"Mull, Mull, Mulligan!Shuffle and draw one lessMull, Mull, Mull again!To five, to four, GG, no more!"
—Forgotten Kithkin Children's Rhyme
The times are a changing in Magic, especially when it comes to organized play, and nothing is sacred or safe from the winds of change. Personally, I'm all for it. Desperately clutching to the past, afraid to move forward, as the world changes around us is a surefire way to be left behind. Magic, especially competitive and professional Magic, was stuck in 1999 for the last 20 years. It was extremely frustrating to watch Magic get trounced by games like Hearthstone, knowing that Magic is a much more robust game, simply because Magic was still clinging to and beholden to the same outdated structures from the past. Magic Online looked like a program I had to fire up from MS DOS. It's no surprise that people would choose to play Hearthstone instead, a game you could comfortably play on your phone.
Are there going to be growing pains as Magic changes to match our new digital times? Of course. But is it worth it? I certainly think so. Playing the first ever Mythic Championship with $500,000 as the prize pool instead of the customary $250,000 was nice, as was cashing the event for $500 at 197th place, a finish I've had many times before, but never for any value.
If I'm going to be brutally honest, and I see no reason why I shouldn't, I've become extremely fed up and disenfranchised with the Magic Community's proclivity to complain incessantly about every new change that happens without bothering to give things a chance and see how they play out. Planeswalkers were going to kill Magic, as was the removal of damage on the stack, mana burn, and so forth. The Mythic rarity was the beginning of the end, or so I heard. Now Magic is thriving and more popular than ever, and everything is "Mythic" something. I can't say I'm thrilled with the "Mythic" moniker, it sounds kind of cheesy to me, but I'm willing to give it a chance, nonetheless.
Nowadays, Magic Arena is going to kill Magic, as is how Wizards of the Coast is choosing to dump an extra $5 million into Pro Magic. The Paris mulligan would never work, until it did. The Vancouver mulligan would make degenerate decks way too good and would never pan out...except it did and now it's generally accepted and praised as a great change.
Recently, WotC announced that there would be a new mulligan procedure tested at the Mythic Championship in London in April. The reaction was, predictably, negative. The London mulligan, as it is dubbed, is going to be too good and will need to be walked back. It's going to ruin that Mythic Championship.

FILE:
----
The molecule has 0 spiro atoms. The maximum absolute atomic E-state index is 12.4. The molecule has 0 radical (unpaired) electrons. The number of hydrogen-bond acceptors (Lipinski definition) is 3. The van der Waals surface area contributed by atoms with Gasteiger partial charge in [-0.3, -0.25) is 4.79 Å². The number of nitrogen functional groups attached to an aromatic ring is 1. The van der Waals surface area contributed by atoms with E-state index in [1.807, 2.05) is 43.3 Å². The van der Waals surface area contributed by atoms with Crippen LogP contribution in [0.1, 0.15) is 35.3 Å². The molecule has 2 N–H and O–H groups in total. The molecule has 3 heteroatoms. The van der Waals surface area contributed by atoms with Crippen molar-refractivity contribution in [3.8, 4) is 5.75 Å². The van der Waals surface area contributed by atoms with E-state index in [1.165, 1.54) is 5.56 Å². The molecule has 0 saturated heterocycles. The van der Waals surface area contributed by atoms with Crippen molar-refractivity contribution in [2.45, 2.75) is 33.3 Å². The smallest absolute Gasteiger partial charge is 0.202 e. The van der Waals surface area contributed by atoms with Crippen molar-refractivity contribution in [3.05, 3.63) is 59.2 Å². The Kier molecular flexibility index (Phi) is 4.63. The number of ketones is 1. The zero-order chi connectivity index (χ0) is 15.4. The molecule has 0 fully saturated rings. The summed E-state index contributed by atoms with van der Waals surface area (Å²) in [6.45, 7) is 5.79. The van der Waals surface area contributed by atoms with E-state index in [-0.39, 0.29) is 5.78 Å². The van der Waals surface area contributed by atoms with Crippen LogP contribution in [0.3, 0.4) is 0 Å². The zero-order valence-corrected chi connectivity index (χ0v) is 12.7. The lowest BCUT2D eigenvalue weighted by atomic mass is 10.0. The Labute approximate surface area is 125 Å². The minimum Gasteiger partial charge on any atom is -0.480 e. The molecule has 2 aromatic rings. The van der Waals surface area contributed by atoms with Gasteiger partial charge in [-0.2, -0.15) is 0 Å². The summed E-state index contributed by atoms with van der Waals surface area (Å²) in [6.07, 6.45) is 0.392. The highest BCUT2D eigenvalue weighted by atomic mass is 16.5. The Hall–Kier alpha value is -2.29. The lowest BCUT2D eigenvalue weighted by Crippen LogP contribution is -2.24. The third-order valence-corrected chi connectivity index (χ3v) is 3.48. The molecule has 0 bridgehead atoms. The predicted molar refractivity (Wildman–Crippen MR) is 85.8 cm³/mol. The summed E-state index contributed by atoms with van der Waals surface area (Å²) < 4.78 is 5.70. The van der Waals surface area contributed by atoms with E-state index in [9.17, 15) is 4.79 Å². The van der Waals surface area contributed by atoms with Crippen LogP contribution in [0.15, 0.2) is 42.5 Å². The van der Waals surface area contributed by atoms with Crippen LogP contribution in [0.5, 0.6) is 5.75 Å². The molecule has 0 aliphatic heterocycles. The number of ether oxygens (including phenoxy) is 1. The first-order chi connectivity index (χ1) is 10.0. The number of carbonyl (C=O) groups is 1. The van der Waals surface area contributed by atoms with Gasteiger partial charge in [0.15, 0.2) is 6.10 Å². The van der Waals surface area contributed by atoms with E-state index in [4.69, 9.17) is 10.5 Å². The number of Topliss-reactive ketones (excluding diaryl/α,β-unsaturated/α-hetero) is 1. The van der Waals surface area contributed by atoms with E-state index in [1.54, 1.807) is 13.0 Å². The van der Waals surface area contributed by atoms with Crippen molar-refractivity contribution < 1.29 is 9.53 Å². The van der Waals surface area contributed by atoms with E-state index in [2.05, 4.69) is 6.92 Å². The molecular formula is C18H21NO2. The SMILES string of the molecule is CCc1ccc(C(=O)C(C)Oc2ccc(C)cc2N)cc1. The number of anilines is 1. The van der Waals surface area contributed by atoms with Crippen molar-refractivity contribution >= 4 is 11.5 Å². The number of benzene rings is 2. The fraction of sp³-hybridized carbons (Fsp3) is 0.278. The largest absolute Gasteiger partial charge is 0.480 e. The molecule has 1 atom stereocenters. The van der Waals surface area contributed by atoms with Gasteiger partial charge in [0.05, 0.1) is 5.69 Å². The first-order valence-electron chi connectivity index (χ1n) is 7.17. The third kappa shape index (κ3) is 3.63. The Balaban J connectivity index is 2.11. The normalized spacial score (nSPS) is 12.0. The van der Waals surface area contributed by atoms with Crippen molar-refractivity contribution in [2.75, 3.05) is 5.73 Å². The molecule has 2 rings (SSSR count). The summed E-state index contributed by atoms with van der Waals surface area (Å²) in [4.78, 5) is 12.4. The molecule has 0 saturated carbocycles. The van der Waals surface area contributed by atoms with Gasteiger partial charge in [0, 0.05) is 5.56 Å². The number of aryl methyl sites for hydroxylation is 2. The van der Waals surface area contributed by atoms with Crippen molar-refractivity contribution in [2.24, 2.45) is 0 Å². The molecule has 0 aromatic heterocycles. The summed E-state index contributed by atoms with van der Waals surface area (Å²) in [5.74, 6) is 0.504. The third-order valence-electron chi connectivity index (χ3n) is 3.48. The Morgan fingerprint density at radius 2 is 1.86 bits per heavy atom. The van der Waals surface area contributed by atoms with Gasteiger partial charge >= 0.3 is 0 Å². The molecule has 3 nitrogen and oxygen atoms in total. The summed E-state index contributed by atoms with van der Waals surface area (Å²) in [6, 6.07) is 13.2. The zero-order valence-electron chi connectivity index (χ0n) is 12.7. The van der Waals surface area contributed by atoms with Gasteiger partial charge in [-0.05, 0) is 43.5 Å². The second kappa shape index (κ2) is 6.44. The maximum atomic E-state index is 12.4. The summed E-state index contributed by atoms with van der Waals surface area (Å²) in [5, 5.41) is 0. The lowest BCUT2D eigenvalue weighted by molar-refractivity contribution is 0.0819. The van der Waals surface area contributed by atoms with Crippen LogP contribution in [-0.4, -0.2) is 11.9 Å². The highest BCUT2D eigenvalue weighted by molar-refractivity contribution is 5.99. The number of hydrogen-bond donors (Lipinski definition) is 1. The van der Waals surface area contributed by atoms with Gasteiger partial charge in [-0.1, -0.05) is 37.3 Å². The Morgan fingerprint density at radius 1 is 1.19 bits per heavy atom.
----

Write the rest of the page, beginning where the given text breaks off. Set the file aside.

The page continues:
Are we sure about that? What if we're wrong, like we were so many times before? "Am I out of touch? No. It is the children who are wrong!"
For those who didn't see the announcement, the London mulligan is a new way to mulligan where you draw seven cards each time you mulligan, and then put X number of cards from your hand onto the bottom of your library for each time you've mulliganed. So if you mull to five, you draw seven cards, choose the five you want to keep, and put the other two on the bottom of your deck. On six cards, you only put one card from your hand to the bottom, and so forth.
To start with, this is a massive upgrade on the Vancouver mulligan (scry 1 after you decide to keep a hand). Max Gilmore wrote that the difference between the Vancouver and London mulligans is like the difference between Opt and Brainstorm, and I don't think he is wrong. This is a drastic power level boost for going down to six and fewer cards. However, before I talk about the implications, I want to first touch on something else. Why would WotC even do this?
The Vancouver mulligan, by all metrics, was a good thing. It was an improvement over the previous mulligan system, by providing a little extra value with a scry. What was wrong with the Vancouver mulligan? Why did it need to go?
The answer is that there is nothing wrong with the Vancouver mulligan, it just doesn't go far enough. As Magic moves forward, and as WotC is willing to make huge changes to the game in order to facilitate a hopefully improved play experience, getting rid of aspects of the game that suck is a worthwhile goal.
"Non-games" of Magic, where one person basically doesn't get to play the game, either from mana screw, mana flood, or extensive mulligans are not really a feature of the game, and not something that is worth holding onto and cherishing as nostalgia. These are more aspects of Magic that we endure because the rest of the game is so awesome, rather than something we get excited about...well, most of us, that is. You know who you are.
There is something to be said for variance and how having variance in the game makes it fun for everyone—any given match a less experienced player could beat a professional, and that keeps players coming back for more. Mulligans, flooding out and screwing are common vessels for variance and common ways for less experienced players to beat more experienced ones. However, they are not the only way for variance to be a part of Magic. Flooding and screwing will always be a part of the game, they are impossible to remove without a drastic realignment of gameplay, but variance can also rear up in terms of things like matchup dynamics, not drawing the right cards to deal with your opponent's threats, and so many other things that don't specifically involve one player having to mull to four for the other to have a chance to win.